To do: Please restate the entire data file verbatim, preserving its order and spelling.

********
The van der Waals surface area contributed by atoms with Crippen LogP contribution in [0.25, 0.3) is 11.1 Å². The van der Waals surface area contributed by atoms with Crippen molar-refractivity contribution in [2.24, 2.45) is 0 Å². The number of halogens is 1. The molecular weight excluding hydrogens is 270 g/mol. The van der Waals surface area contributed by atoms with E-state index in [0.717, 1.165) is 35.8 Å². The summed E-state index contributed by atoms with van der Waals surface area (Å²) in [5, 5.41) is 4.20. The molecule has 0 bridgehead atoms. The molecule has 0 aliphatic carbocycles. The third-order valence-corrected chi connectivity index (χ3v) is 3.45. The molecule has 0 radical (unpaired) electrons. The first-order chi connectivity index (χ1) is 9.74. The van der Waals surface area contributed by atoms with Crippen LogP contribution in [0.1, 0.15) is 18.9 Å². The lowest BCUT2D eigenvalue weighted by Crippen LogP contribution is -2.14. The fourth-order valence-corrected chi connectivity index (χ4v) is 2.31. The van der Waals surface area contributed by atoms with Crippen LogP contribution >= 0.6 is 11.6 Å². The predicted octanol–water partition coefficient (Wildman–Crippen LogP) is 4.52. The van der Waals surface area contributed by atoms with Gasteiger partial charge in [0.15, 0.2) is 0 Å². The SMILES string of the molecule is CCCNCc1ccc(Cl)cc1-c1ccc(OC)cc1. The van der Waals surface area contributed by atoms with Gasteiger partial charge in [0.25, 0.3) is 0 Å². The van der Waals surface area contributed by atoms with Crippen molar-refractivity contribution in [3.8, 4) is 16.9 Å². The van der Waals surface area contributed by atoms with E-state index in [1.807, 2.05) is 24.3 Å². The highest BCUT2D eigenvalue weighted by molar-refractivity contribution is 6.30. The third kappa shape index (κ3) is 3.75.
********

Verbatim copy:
The van der Waals surface area contributed by atoms with Crippen LogP contribution in [0.25, 0.3) is 11.1 Å². The van der Waals surface area contributed by atoms with Crippen molar-refractivity contribution in [2.24, 2.45) is 0 Å². The number of halogens is 1. The molecular weight excluding hydrogens is 270 g/mol. The van der Waals surface area contributed by atoms with E-state index in [0.717, 1.165) is 35.8 Å². The summed E-state index contributed by atoms with van der Waals surface area (Å²) in [5, 5.41) is 4.20. The molecule has 0 bridgehead atoms. The molecule has 0 aliphatic carbocycles. The third-order valence-corrected chi connectivity index (χ3v) is 3.45. The molecule has 0 radical (unpaired) electrons. The first-order chi connectivity index (χ1) is 9.74. The van der Waals surface area contributed by atoms with Crippen LogP contribution in [0.1, 0.15) is 18.9 Å². The lowest BCUT2D eigenvalue weighted by Crippen LogP contribution is -2.14. The fourth-order valence-corrected chi connectivity index (χ4v) is 2.31. The van der Waals surface area contributed by atoms with Crippen LogP contribution >= 0.6 is 11.6 Å². The predicted octanol–water partition coefficient (Wildman–Crippen LogP) is 4.52. The van der Waals surface area contributed by atoms with Gasteiger partial charge in [0.15, 0.2) is 0 Å². The SMILES string of the molecule is CCCNCc1ccc(Cl)cc1-c1ccc(OC)cc1. The van der Waals surface area contributed by atoms with Gasteiger partial charge in [0.25, 0.3) is 0 Å². The van der Waals surface area contributed by atoms with Crippen molar-refractivity contribution in [3.8, 4) is 16.9 Å². The van der Waals surface area contributed by atoms with E-state index in [1.807, 2.05) is 24.3 Å². The highest BCUT2D eigenvalue weighted by molar-refractivity contribution is 6.30. The third kappa shape index (κ3) is 3.75.